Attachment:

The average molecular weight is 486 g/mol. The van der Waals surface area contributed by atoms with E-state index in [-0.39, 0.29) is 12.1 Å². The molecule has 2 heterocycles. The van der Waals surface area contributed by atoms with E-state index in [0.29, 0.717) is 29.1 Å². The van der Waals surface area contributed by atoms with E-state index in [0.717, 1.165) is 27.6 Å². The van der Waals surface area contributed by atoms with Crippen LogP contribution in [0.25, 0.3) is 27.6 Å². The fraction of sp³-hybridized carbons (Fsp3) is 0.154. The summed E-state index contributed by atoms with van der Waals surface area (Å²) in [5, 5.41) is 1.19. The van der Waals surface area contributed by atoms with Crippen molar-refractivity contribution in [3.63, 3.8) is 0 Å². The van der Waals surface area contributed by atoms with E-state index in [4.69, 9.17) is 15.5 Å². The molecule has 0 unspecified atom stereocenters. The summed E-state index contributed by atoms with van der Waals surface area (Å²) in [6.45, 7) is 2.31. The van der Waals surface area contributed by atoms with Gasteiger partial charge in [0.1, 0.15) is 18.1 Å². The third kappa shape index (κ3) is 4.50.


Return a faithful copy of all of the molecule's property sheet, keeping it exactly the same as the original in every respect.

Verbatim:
The average molecular weight is 486 g/mol. The van der Waals surface area contributed by atoms with E-state index in [-0.39, 0.29) is 12.1 Å². The molecule has 2 heterocycles. The van der Waals surface area contributed by atoms with E-state index in [0.29, 0.717) is 29.1 Å². The van der Waals surface area contributed by atoms with E-state index in [0.717, 1.165) is 27.6 Å². The van der Waals surface area contributed by atoms with Crippen LogP contribution in [0.25, 0.3) is 27.6 Å². The fraction of sp³-hybridized carbons (Fsp3) is 0.154. The summed E-state index contributed by atoms with van der Waals surface area (Å²) in [5, 5.41) is 1.19. The van der Waals surface area contributed by atoms with Crippen molar-refractivity contribution in [3.63, 3.8) is 0 Å². The van der Waals surface area contributed by atoms with E-state index in [4.69, 9.17) is 15.5 Å². The molecule has 0 unspecified atom stereocenters. The summed E-state index contributed by atoms with van der Waals surface area (Å²) in [6.45, 7) is 2.31. The van der Waals surface area contributed by atoms with Gasteiger partial charge in [0.1, 0.15) is 18.1 Å². The third kappa shape index (κ3) is 4.50.